Theoretical Chemistry Accounts

, Volume 128, Issue 4–6, pp 445–456 | Cite as

Causes of energy destabilization in carbon nanotubes with topological defects

  • Francisco J. Martín-Martínez
  • Santiago Melchor
  • José A. Dobado
Regular Article

Abstract

The relative stability of a family of carbon nanotubes (CNT) with defects has been investigated theoretically with first-principles density functional theory (DFT) calculations, B3LYP/6-31G*. A set of (12,0)–(8,0) CNT heterojunctions with an increasing number (n = 1–4) of pentagon/heptagon defects were studied systematically in different arrangements, and the results were compared with a set of small defective graphene fragments. In addition, tubular structures with two pairs of defects distributed variedly (along and around the CNT) with increasing distances were considered. Within the defective structures, those containing the well-known Stone–Wales defect proved to be the most stable. However, when more than two pairs of defects coexisted, situations where the defects appeared together seemed to be preferred, in sharp contrast to the isolated pentagon rule (IPR) for fullerenes, although this agrees with some previous works on this topic. The junctions studied here constitute different arrangements that help us to identify which effects (geometry and energy) arise from the particular positions and orientations of the defects in nanotubes. Moreover, a close correlation was found between the energy stability and the geometric deformation, measured with the average pyramidalization angle (POAV) and the average trigonal deformation (D120). For this purpose, the different contributions to molecular strain were analysed with the TubeAnalyzer software.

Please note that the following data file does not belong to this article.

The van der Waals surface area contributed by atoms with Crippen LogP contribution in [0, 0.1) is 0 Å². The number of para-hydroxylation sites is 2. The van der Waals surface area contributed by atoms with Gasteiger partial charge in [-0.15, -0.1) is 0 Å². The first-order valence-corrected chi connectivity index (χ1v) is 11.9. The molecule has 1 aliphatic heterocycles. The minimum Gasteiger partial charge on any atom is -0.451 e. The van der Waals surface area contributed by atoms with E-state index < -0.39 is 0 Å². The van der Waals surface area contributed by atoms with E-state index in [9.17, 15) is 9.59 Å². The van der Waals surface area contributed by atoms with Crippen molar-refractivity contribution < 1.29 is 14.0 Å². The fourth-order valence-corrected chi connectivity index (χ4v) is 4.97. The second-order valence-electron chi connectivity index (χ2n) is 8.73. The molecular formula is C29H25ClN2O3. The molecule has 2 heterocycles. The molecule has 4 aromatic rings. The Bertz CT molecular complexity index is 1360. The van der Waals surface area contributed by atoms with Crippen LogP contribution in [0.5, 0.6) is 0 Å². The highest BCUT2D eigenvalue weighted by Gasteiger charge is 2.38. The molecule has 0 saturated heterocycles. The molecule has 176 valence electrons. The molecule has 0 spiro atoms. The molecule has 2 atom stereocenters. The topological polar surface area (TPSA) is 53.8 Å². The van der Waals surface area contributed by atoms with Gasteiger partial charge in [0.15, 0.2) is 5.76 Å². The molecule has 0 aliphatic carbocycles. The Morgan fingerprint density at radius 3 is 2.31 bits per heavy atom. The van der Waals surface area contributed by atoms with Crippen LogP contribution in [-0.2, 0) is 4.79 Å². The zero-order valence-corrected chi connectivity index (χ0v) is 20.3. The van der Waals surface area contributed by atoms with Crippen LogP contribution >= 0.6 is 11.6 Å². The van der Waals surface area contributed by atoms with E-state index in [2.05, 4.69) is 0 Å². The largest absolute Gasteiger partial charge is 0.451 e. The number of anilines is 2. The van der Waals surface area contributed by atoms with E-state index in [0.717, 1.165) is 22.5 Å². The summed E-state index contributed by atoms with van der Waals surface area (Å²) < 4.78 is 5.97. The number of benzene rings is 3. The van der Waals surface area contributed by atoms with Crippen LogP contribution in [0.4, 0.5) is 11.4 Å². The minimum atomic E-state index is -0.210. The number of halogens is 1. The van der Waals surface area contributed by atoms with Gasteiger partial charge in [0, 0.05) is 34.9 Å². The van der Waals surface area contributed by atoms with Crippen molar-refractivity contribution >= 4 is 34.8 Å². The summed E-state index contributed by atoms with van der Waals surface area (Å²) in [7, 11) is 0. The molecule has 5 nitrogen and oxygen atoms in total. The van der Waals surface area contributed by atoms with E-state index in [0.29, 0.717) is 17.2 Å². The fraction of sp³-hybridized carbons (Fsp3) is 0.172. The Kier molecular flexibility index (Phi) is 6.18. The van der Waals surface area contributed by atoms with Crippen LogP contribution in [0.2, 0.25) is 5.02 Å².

Keywords

Carbon nanotube (CNT) Heterojunction (HJ) Topological defects DFT Stone–Wales Sadoc knee Dunlap knee Isolated pentagon rule (IPR) 

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Copyright information

© Springer-Verlag 2010

Authors and Affiliations

  • Francisco J. Martín-Martínez
    • 1
  • Santiago Melchor
    • 1
  • José A. Dobado
    • 1
  1. 1.Grupo de Modelización y Diseño Molecular, Departamento de Química Orgánica, Facultad de CienciasUniversidad de GranadaGranadaSpain

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